And this, more often than not, is where I see many personal trainers (and coaches) miss the boat entirely.  Whether it’s due to inexperience (acceptable), insecurity (acceptable, kinda), or just sheer laziness (absolutely un-acceptable), many are scared to put their hands on clients.  Given we live in a very litigious society, I can’t say that I blame many for not wanting to be so “hands-on.”  But lets be real:  there’s a fine line between being a coach and Creepy McCreepypants about it.

Nevertheless, if there’s one thing I want you to take away from this post, it’s that you need to COACH!!!!!!  Standing there only to count reps and not correct form is just downright lazy.  Unfortunately many trainees lack the kinesthetic awareness to get themselves into proper position, and as such, you’re job is to help them do so by being a bit more hands-on.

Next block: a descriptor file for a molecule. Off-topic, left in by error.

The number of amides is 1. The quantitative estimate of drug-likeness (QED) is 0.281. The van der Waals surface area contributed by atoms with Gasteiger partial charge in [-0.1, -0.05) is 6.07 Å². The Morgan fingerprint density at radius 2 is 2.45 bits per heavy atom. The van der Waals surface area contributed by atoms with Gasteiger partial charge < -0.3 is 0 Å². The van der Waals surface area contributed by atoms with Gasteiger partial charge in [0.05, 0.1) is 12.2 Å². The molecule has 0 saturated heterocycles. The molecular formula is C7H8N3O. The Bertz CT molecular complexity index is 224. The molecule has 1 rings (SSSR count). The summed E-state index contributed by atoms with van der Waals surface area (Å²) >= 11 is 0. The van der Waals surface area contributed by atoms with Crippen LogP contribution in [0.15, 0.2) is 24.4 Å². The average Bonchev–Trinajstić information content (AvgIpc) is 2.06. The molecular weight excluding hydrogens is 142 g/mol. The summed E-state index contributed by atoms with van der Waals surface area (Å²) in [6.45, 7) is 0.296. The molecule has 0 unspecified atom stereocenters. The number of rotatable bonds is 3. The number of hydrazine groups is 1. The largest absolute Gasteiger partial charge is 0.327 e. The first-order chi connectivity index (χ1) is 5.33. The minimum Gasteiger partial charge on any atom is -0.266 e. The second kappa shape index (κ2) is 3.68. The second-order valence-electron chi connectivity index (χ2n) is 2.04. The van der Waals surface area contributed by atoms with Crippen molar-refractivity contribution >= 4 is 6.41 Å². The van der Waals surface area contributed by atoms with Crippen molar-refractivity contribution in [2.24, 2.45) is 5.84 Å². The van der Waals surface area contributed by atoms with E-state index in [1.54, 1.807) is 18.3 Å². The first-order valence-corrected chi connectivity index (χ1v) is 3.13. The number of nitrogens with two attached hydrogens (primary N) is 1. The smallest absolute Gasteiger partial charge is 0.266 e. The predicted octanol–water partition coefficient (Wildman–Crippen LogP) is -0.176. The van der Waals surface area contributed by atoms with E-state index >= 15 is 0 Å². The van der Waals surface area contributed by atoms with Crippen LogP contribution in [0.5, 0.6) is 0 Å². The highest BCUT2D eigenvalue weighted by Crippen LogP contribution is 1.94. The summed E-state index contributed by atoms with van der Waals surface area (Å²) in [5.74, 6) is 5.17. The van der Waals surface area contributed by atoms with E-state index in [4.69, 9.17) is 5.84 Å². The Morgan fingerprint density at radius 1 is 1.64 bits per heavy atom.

Again, lets tone down the creep factor.  Slapping the glutes of a new female client without first building some sense of rapport probably isn’t the best approach.

To that end, try to take a more Play-Doh approach to coaching and learn to mold your clients into deadlifting and planking freaks!  Or, squatting and seated rowing freaks.  I don’t care – it’s all good.  The point is, be more proactive.  Not only will you become a FAR better coach, but your athletes and clients will benefit as well.

Did what you just read make your day? Ruin it? Either way, you should share it with your friends and/or comment below.

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Plus, get a copy of Tony’s Pick Things Up, a quick-tip guide to everything deadlift-related. See his butt? Yeah. It’s good. You should probably listen to him if you have any hope of getting a butt that good.